Factors that Affect Reaction Rate


Learning Objective

  • Explain how concentration, surface area, pressure, temperature, and the addition of catalysts affect reaction rate

Key Points

    • When the concentrations of the reactants are raised, the reaction proceeds more quickly. This is due to an increase in the number of molecules that have the minimum required energy. For gases, increasing pressure has the same effect as increasing concentration.
    • When solids and liquids react, increasing the surface area of the solid will increase the reaction rate. A decrease in particle size causes an increase in the solid’s total surface area.
    • Raising the reaction temperature by 10 °C can double or triple the reaction rate. This is due to an increase in the number of particles that have the minimum energy required. The reaction rate decreases with a decrease in temperature.
    • Catalysts can lower the activation energy and increase the reaction rate without being consumed in the reaction.
    • Differences in the inherent structures of reactants can lead to differences in reaction rates. Molecules joined by stronger bonds will have lower reaction rates than will molecules joined by weaker bonds, due to the increased amount of energy required to break the stronger bonds.


  • catalystA substance that increases the rate of a chemical reaction without being consumed in the process.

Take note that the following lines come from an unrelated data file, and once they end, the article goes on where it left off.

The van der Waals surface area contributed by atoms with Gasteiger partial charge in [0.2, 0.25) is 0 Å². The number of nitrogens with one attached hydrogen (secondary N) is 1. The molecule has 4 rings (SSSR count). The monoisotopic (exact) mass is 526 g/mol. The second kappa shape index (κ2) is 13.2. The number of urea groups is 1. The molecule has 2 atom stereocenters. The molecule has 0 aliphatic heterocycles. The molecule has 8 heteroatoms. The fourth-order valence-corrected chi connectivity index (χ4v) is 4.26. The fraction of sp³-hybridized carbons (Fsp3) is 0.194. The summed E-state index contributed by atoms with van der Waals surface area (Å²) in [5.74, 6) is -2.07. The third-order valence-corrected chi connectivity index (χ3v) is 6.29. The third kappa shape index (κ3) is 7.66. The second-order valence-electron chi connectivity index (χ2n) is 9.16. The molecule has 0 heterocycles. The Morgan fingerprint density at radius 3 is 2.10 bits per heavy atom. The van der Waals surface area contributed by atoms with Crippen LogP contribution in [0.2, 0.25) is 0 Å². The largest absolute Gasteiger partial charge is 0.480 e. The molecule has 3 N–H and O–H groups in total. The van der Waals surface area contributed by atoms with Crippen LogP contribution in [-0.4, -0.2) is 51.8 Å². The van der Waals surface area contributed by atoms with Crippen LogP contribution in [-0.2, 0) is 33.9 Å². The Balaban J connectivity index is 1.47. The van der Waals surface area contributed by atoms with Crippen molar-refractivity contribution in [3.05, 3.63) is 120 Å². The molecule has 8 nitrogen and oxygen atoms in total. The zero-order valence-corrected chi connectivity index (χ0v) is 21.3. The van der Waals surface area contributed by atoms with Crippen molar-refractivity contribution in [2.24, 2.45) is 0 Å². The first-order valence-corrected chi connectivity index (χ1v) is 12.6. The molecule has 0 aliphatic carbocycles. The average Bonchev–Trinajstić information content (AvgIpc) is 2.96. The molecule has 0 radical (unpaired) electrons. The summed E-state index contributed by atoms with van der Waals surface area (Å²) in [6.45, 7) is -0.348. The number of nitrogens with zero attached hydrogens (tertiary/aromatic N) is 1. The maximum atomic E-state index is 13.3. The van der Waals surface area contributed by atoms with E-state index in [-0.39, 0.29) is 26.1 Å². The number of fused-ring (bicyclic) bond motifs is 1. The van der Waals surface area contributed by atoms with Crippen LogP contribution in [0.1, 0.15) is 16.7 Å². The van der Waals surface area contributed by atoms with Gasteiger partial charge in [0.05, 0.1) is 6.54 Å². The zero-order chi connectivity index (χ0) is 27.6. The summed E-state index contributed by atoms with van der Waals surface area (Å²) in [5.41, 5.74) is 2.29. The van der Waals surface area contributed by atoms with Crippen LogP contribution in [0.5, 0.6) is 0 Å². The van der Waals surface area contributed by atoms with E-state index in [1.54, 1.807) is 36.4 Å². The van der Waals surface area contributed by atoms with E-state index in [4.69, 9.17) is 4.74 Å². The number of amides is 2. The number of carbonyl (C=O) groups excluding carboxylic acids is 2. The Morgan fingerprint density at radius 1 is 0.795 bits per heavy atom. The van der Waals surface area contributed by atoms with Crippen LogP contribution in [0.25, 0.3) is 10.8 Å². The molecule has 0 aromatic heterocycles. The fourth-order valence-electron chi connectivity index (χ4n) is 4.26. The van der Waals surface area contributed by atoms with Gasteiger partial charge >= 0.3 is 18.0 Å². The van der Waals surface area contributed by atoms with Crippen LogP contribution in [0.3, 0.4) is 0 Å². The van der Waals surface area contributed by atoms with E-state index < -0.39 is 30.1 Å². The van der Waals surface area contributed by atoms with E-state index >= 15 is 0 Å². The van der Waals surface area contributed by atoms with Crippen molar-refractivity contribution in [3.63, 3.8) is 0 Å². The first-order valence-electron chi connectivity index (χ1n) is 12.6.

• activation energyThe minimum amount of energy that molecules must have in order for a reaction to occur upon collision.

Reactant Concentrations

Raising the concentrations of reactants makes the reaction happen at a faster rate. For a chemical reaction to occur, there must be a certain number of molecules with energies equal to or greater than the activation energy. With an increase in concentration, the number of molecules with the minimum required energy will increase, and therefore the rate of the reaction will increase. For example, if one in a million particles has sufficient activation energy, then out of 100 million particles, only 100 will react. However, if you have 200 million of those particles within the same volume, then 200 of them react. By doubling the concentration, the rate of reaction has doubled as well.

Interactive: Concentration and Reaction RateIn this model, two atoms can form a bond to make a molecule. Experiment with changing the concentration of the atoms in order to see how this affects the reaction rate (the speed at which the reaction occurs).

Surface Area

In a reaction between a solid and a liquid, the surface area of the solid will ultimately impact how fast the reaction occurs. This is because the liquid and the solid can bump into each other only at the liquid-solid interface, which is on the surface of the solid. The solid molecules trapped within the body of the solid cannot react. Therefore, increasing the surface area of the solid will expose more solid molecules to the liquid, which allows for a faster reaction.

For example, consider a 6 x 6 x 2 inch brick. The area of the exposed surfaces of the brick is [latex]4(6\times 2)+2(6\times 6)=120\;cm^2[/latex]. When the brick is dismantled into nine smaller cubes, however, each cube has a surface area of [latex]6(2 \times 2) = 24\ cm^2[/latex], so the total surface area of the nine cubes is [latex]9 \times 24 = 216\ cm^2[/latex].